What is an annulment?
An annulment is an alternative to divorce to end a marriage. Pursuing an annulment presumes that your marriage was invalid from the start whereas a divorce acknowledges the marriage took place for some time period. In Nevada, there are several boxes to check if you want to annul your marriage on the grounds that it was invalid from the start.
How can I get an annulment instead of a Divorce?
Depending upon the circumstances surrounding a marriage, it may be annulled by the Nevada Courts as if it never existed.
Obtaining an annulment in Nevada requires proving that your marriage was invalid from the beginning and should be considered null and void. Nevada has a few requirements:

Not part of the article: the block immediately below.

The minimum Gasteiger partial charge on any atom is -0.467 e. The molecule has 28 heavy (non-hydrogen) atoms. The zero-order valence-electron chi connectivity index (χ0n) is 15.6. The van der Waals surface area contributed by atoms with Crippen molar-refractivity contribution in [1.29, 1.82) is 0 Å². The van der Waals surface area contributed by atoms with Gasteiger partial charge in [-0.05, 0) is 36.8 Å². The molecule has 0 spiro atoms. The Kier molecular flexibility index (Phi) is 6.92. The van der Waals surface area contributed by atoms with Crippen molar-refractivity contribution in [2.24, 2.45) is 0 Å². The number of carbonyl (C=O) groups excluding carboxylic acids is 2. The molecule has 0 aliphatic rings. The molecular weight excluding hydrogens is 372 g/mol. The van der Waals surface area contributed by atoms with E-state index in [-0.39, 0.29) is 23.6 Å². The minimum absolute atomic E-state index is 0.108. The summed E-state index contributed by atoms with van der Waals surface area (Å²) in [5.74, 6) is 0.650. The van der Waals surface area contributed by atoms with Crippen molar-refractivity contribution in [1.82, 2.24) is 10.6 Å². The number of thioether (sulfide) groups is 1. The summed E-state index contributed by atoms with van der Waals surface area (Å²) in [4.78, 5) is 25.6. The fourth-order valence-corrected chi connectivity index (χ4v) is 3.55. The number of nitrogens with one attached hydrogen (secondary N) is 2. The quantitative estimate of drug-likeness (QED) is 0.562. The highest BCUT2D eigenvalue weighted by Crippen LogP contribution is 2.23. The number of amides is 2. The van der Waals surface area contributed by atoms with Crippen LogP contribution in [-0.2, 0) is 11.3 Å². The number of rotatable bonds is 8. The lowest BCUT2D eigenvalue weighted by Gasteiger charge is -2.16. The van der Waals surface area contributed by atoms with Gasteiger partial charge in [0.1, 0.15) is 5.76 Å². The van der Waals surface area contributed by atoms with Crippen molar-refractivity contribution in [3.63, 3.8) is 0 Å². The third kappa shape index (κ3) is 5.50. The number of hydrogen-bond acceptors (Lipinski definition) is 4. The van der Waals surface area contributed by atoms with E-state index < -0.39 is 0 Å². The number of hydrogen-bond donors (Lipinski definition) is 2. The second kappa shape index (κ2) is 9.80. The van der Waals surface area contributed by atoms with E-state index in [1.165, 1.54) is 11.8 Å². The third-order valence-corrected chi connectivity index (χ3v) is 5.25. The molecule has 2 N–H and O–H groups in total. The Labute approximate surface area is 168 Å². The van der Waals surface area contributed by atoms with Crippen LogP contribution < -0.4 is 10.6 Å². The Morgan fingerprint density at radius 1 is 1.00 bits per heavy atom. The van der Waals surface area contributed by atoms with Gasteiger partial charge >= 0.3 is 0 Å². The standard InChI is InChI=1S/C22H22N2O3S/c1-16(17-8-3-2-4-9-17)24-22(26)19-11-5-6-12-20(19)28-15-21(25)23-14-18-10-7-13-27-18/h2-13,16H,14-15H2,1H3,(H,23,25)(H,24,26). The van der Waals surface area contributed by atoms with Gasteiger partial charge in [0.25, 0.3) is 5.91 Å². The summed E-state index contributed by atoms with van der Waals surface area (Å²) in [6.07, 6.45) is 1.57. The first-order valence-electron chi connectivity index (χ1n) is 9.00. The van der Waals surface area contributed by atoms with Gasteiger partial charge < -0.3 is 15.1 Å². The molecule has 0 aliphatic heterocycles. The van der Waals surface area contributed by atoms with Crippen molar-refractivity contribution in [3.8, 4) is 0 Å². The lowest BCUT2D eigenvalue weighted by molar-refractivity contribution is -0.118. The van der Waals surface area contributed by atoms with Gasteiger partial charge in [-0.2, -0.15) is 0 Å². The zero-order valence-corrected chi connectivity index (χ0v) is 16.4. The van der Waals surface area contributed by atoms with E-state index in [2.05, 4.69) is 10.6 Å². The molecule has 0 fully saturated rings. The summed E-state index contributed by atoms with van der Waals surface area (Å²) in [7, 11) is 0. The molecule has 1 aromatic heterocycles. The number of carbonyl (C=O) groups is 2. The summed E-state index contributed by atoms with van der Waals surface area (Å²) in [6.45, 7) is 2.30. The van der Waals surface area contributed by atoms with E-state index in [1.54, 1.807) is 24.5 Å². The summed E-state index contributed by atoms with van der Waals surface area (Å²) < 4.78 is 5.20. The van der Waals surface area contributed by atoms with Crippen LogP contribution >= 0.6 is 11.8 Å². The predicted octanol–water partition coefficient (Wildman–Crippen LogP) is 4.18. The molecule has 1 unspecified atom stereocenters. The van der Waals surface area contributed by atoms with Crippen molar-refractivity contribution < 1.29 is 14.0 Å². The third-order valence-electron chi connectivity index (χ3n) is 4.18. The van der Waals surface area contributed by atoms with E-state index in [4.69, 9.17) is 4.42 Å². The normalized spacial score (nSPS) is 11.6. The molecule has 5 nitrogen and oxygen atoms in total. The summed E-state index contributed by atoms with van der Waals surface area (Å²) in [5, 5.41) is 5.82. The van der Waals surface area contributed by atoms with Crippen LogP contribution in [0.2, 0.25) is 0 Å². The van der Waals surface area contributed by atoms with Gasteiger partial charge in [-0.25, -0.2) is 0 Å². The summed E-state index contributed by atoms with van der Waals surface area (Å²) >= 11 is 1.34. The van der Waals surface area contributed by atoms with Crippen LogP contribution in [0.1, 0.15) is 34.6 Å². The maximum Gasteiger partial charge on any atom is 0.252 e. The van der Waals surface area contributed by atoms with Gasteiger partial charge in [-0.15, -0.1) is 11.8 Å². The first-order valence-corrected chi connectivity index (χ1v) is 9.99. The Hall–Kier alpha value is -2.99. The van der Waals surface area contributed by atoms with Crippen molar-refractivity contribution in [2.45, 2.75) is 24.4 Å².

- Relatives. In Nevada, you cannot marry someone that is considered a blood relative. If you are related closer than second cousins, the marriage is considered void.
- Bigamy. You cannot be currently married when you enter into a new marriage. This marriage would also be considered void, because whoever was married, was not free to be legally married again.
- Want of Understanding. Any failure to adequately consent to the marriage (insanity, mental disability, intoxication) is grounds for an annulment, however, in Nevada, this must be proven with clear evidence.
- Lack of Consent of Parent or Guardian. The standard age to be married is 18. A minor who is 17, may get married if they get the consent of either parent or legal guardian. If the appropriate consents were not obtained, the marriage can be annulled.
- Fraud. If either spouse lied or committed fraud to convince someone to marry, the marriage can be annulled. The lie must be serious enough that it would have prevented the marriage from taking place and will need to be proven with evidence.